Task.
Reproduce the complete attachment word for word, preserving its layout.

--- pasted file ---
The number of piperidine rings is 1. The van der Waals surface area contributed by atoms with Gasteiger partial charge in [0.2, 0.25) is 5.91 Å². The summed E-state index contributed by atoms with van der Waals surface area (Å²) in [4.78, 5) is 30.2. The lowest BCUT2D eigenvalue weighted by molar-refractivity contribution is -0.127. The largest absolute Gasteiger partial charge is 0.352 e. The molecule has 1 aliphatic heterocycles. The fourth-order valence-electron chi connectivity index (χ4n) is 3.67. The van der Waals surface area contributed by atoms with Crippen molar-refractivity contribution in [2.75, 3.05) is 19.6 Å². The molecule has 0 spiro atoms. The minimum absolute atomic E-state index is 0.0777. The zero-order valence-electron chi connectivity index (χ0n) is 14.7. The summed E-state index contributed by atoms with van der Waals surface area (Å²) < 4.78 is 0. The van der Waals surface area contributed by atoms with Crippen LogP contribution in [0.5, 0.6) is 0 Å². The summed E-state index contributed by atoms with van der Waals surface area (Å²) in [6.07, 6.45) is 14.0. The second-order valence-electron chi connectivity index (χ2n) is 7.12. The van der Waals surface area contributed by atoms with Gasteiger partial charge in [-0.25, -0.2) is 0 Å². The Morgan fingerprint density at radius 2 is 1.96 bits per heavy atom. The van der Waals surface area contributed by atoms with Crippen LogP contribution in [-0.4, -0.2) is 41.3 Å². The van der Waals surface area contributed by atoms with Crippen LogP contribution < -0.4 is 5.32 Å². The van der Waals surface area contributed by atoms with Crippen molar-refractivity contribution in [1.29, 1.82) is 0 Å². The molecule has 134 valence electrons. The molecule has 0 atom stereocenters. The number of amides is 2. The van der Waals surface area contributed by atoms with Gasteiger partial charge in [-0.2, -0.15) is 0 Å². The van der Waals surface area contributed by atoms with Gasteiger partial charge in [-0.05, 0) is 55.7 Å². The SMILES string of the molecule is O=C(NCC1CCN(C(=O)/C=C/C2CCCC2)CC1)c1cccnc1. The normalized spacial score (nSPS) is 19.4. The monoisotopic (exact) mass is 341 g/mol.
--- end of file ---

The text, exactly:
The number of piperidine rings is 1. The van der Waals surface area contributed by atoms with Gasteiger partial charge in [0.2, 0.25) is 5.91 Å². The summed E-state index contributed by atoms with van der Waals surface area (Å²) in [4.78, 5) is 30.2. The lowest BCUT2D eigenvalue weighted by molar-refractivity contribution is -0.127. The largest absolute Gasteiger partial charge is 0.352 e. The molecule has 1 aliphatic heterocycles. The fourth-order valence-electron chi connectivity index (χ4n) is 3.67. The van der Waals surface area contributed by atoms with Crippen molar-refractivity contribution in [2.75, 3.05) is 19.6 Å². The molecule has 0 spiro atoms. The minimum absolute atomic E-state index is 0.0777. The zero-order valence-electron chi connectivity index (χ0n) is 14.7. The summed E-state index contributed by atoms with van der Waals surface area (Å²) < 4.78 is 0. The van der Waals surface area contributed by atoms with Crippen LogP contribution in [0.5, 0.6) is 0 Å². The summed E-state index contributed by atoms with van der Waals surface area (Å²) in [6.07, 6.45) is 14.0. The second-order valence-electron chi connectivity index (χ2n) is 7.12. The van der Waals surface area contributed by atoms with Gasteiger partial charge in [-0.25, -0.2) is 0 Å². The Morgan fingerprint density at radius 2 is 1.96 bits per heavy atom. The van der Waals surface area contributed by atoms with Crippen LogP contribution in [-0.4, -0.2) is 41.3 Å². The van der Waals surface area contributed by atoms with Crippen LogP contribution < -0.4 is 5.32 Å². The van der Waals surface area contributed by atoms with Crippen molar-refractivity contribution in [1.29, 1.82) is 0 Å². The molecule has 134 valence electrons. The molecule has 0 atom stereocenters. The number of amides is 2. The van der Waals surface area contributed by atoms with Gasteiger partial charge in [-0.2, -0.15) is 0 Å². The van der Waals surface area contributed by atoms with Gasteiger partial charge in [-0.05, 0) is 55.7 Å². The SMILES string of the molecule is O=C(NCC1CCN(C(=O)/C=C/C2CCCC2)CC1)c1cccnc1. The normalized spacial score (nSPS) is 19.4. The monoisotopic (exact) mass is 341 g/mol.